24.Sun, S., Displays 19 (1999) p. 145.CrossRefGoogle Scholar
25.Holloway, P., Trottier, T., Abrams, B., Kondoleon, C., Jones, S., Sebastian, J., and Thomes, W., J. Vac. Sci. Technol., B 17 (1999) p. 758.CrossRefGoogle Scholar
26.Stookey, S.D., Glastech. Ber. 32 (1959) p. 1.Google Scholar
27.Wang, Y. and Ohwaki, H., Appl. Phys. Lett. 63 (1993) p. 3268.CrossRefGoogle Scholar
28.Tick, P., Borelli, N., Cornelius, L., and Newhouse, M., J. Appl. Phys. 78 (1995) p. 6367.CrossRefGoogle Scholar
29.Dejneka, M., J. Non-Cryst. Solids 239 (1998) p. 149.CrossRefGoogle Scholar
30.Dejneka, M., MRS Bull. 23 (11) (1998) p. 57CrossRefGoogle Scholar
31.Rapaport, A., Ayrault, K., Matthew-Daniel, E. St., and Bass, M., Appl. Phys. Lett. 74 (1999) p. 329.CrossRefGoogle Scholar

Full text views

Full text views reflects PDF downloads, PDFs sent to Google Drive, Dropbox and Kindle and HTML full text views.

Total number of HTML views: 0
Total number of PDF views: 69 *
View data table for this chart

* Views captured on Cambridge Core between September 2016 - 12th April 2021. This data will be updated every 24 hours.

Send article to Kindle

To send this article to your Kindle, first ensure no-reply@cambridge.org is added to your Approved Personal Document E-mail List under your Personal Document Settings on the Manage Your Content and Devices page of your Amazon account. Then enter the ‘name’ part of your Kindle email address below. Find out more about sending to your Kindle. Find out more about sending to your Kindle.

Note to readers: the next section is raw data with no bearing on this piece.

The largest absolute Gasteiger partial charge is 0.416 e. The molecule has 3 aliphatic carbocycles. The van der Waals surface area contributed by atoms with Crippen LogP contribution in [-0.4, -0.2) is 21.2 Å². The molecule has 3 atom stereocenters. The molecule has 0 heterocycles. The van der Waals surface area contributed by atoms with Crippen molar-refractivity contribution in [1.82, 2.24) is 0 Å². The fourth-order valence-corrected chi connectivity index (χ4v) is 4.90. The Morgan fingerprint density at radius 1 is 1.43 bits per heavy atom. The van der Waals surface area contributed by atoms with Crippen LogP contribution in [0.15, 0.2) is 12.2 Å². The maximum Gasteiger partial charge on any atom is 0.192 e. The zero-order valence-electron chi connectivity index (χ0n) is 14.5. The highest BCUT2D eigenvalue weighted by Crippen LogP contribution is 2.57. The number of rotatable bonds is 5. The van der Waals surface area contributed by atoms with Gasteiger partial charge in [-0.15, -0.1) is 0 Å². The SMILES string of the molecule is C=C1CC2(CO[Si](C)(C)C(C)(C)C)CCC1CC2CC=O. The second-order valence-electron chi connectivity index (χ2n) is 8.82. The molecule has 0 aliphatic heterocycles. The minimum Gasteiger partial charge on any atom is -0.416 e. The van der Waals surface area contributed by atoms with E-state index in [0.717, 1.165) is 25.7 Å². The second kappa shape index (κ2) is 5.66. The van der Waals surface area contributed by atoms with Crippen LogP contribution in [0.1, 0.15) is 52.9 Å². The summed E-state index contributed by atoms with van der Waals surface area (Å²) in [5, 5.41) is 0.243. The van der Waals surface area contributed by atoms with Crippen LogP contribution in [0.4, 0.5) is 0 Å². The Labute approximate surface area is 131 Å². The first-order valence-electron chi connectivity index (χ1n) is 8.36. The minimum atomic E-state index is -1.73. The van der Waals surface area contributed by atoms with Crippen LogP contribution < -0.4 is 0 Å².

Note you can select to send to either the @free.kindle.com or @kindle.com variations. ‘@free.kindle.com’ emails are free but can only be sent to your device when it is connected to wi-fi. ‘@kindle.com’ emails can be delivered even when you are not connected to wi-fi, but note that service fees apply.

Find out more about the Kindle Personal Document Service.

Display Applications of Rare-Earth-Doped Materials
Available formats
×

Send article to Dropbox

To send this article to your Dropbox account, please select one or more formats and confirm that you agree to abide by our usage policies. If this is the first time you use this feature, you will be asked to authorise Cambridge Core to connect with your <service> account. Find out more about sending content to Dropbox.

Display Applications of Rare-Earth-Doped Materials
Available formats
×

Send article to Google Drive

To send this article to your Google Drive account, please select one or more formats and confirm that you agree to abide by our usage policies. If this is the first time you use this feature, you will be asked to authorise Cambridge Core to connect with your <service> account. Find out more about sending content to Google Drive.

Display Applications of Rare-Earth-Doped Materials
Available formats
×
×

Reply to: Submit a response


Your details


Conflicting interests

Do you have any conflicting interests? *